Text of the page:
The Charmin sketch, which takes place in a focus group for Charmin’s Super Bowl ad–where attendees rattle off their own wildly inappropriate ideas for toilet paper ads–just feels like a business transaction as writing assignment. The company’s actual logo and slogan are present onscreen during the entire runtime.
When IFC’s dearly departed sketch/talk-show hybrid, Comedy Bang Bang, did brand integrations, the writers found clever, postmodern ways to acknowledge that the show was doing a brand integration. And that was IFC, a channel that needs all the ad dollars it can get. Is NBC really this hard up for cash, too? The sketch is nowhere near as nefarious as last year’s segments propping up Amazon just as the monolithic brand announced its move to New York, but it’s distracting and sort of depressing.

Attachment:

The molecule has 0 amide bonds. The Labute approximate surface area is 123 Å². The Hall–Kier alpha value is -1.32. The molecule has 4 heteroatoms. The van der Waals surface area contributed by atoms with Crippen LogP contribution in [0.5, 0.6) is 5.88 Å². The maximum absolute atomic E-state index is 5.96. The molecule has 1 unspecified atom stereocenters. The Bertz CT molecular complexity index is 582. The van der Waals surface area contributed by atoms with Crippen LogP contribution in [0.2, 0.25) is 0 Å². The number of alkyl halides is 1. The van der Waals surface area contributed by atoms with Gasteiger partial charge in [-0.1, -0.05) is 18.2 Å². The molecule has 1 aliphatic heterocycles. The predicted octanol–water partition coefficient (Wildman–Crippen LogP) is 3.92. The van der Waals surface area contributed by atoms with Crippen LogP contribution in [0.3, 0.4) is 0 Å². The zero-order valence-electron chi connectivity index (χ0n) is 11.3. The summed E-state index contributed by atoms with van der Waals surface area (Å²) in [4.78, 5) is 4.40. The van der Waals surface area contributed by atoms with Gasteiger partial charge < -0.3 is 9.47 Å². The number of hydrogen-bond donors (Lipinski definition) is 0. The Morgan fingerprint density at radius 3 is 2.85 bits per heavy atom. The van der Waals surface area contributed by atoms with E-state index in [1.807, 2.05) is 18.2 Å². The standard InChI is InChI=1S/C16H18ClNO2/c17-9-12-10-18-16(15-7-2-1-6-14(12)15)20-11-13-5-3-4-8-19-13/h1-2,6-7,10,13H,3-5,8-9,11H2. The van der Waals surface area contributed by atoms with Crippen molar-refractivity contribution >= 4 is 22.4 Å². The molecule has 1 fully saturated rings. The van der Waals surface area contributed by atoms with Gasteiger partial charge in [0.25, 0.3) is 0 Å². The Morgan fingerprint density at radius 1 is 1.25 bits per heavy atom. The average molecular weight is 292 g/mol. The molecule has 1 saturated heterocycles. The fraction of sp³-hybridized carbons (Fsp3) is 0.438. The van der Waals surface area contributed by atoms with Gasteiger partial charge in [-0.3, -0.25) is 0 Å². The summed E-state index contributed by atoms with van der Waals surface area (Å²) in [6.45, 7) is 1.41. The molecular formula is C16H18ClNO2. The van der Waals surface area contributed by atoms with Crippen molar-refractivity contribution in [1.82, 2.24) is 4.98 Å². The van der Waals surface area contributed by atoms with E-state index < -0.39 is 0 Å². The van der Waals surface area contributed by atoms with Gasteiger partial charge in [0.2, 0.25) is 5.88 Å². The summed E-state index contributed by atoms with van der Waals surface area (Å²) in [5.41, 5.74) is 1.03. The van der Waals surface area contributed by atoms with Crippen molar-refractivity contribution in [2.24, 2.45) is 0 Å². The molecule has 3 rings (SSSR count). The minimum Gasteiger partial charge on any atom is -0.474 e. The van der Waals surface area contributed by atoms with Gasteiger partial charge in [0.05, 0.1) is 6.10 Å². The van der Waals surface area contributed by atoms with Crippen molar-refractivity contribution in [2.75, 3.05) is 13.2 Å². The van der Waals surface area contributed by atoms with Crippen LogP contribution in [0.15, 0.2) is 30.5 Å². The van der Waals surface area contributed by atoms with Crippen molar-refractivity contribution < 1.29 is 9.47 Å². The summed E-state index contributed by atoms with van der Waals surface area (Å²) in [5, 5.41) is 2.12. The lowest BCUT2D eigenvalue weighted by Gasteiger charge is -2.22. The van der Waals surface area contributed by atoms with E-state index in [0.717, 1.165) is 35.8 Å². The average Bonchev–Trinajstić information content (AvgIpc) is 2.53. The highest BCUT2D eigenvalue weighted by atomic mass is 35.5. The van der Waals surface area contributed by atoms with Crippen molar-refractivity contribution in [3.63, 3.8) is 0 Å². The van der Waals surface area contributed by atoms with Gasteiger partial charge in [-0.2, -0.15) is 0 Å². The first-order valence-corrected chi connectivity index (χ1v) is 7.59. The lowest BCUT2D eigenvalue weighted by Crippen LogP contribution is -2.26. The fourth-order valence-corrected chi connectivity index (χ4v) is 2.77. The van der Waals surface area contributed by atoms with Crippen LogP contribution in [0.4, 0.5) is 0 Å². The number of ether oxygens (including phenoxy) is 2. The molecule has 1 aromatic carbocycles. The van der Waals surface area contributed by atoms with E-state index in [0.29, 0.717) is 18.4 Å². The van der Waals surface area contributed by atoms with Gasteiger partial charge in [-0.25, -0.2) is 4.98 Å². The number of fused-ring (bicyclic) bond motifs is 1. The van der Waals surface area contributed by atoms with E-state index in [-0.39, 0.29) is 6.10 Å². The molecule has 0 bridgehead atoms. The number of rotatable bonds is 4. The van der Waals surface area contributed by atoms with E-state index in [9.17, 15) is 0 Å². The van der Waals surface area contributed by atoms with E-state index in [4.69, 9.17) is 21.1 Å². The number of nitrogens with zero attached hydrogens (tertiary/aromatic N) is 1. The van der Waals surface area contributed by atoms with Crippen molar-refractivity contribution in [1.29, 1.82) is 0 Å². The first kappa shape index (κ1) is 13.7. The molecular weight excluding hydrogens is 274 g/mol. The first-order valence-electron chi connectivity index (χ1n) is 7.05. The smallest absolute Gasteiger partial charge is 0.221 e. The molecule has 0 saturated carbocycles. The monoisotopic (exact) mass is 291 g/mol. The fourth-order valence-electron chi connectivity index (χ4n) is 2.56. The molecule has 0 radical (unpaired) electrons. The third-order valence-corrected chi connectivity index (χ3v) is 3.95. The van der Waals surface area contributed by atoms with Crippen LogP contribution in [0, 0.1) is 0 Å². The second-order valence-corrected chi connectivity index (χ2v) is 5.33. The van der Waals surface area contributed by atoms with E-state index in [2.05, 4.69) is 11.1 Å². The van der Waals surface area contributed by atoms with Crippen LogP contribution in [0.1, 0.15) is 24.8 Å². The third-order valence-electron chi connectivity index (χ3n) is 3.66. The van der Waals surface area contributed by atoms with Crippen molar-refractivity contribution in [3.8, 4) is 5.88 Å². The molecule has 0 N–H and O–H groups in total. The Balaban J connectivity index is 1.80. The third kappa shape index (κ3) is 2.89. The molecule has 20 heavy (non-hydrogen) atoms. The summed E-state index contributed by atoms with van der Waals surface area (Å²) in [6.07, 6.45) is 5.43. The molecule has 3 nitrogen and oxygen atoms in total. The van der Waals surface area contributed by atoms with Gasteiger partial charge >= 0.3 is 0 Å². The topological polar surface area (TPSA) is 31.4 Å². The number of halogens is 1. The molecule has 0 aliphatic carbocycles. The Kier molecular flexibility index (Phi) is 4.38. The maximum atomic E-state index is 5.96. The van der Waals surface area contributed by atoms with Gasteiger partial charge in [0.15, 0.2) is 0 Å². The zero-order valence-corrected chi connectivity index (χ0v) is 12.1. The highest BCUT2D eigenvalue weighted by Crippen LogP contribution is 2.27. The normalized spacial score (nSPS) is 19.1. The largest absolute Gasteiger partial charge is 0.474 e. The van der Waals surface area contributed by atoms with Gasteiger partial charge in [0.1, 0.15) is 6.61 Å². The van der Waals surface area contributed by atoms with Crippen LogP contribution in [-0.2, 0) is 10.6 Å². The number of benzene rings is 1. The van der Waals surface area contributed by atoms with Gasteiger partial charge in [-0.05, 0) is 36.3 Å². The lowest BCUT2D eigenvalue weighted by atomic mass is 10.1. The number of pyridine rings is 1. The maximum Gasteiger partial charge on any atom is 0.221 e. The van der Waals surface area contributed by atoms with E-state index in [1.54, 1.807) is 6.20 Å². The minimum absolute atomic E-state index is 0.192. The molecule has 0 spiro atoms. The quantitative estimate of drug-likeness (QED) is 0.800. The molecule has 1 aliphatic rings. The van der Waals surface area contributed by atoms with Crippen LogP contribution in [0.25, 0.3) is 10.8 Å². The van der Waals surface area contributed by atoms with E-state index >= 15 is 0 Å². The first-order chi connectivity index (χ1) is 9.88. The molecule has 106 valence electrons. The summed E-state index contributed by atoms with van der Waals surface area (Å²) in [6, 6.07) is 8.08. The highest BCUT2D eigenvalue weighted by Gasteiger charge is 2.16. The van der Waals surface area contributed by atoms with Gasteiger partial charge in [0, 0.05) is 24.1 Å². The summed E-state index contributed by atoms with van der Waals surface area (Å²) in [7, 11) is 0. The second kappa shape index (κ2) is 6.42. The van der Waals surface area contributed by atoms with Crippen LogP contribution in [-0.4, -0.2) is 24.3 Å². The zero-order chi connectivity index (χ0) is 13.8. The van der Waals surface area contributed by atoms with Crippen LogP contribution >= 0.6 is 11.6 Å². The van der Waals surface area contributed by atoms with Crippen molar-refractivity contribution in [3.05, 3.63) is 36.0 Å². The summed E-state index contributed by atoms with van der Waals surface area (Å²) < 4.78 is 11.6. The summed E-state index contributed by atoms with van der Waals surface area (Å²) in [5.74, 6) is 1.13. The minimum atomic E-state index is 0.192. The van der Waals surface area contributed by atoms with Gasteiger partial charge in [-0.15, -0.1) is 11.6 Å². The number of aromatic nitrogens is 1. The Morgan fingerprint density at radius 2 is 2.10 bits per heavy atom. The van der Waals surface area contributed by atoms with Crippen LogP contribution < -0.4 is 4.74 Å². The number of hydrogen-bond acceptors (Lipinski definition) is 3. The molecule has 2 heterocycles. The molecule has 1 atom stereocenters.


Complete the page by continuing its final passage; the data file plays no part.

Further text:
[UPDATE: From a Charmin representative: “Charmin is flattered to be included in an SNL skit, but to clarify, we did not sponsor or pay for that segment.”]
Toward the end of the episode, an unpredictable oddball of a sketch arrived, in which frequent collaborators Beck Bennett and Kyle Mooney play Step Brothers-like arrested development cases, with hilarious specificity. (Those Cross Colors Bugs Bunny shirts sent me right back to 1992.) It was a refreshing break from most of what preceded it: original, silly, and not in any way playing to the rafters. If you took a broad poll, this sketch was likely among the least-loved of the night. (As of this writing it has half the YouTube views as “Virgin Hunk.”) But it’s sketches like this one, and the night’s other pure gem, “Mr. H,” that remind me I still love this show. That they’re so rare sometimes only further highlights how often the show gets in its own way.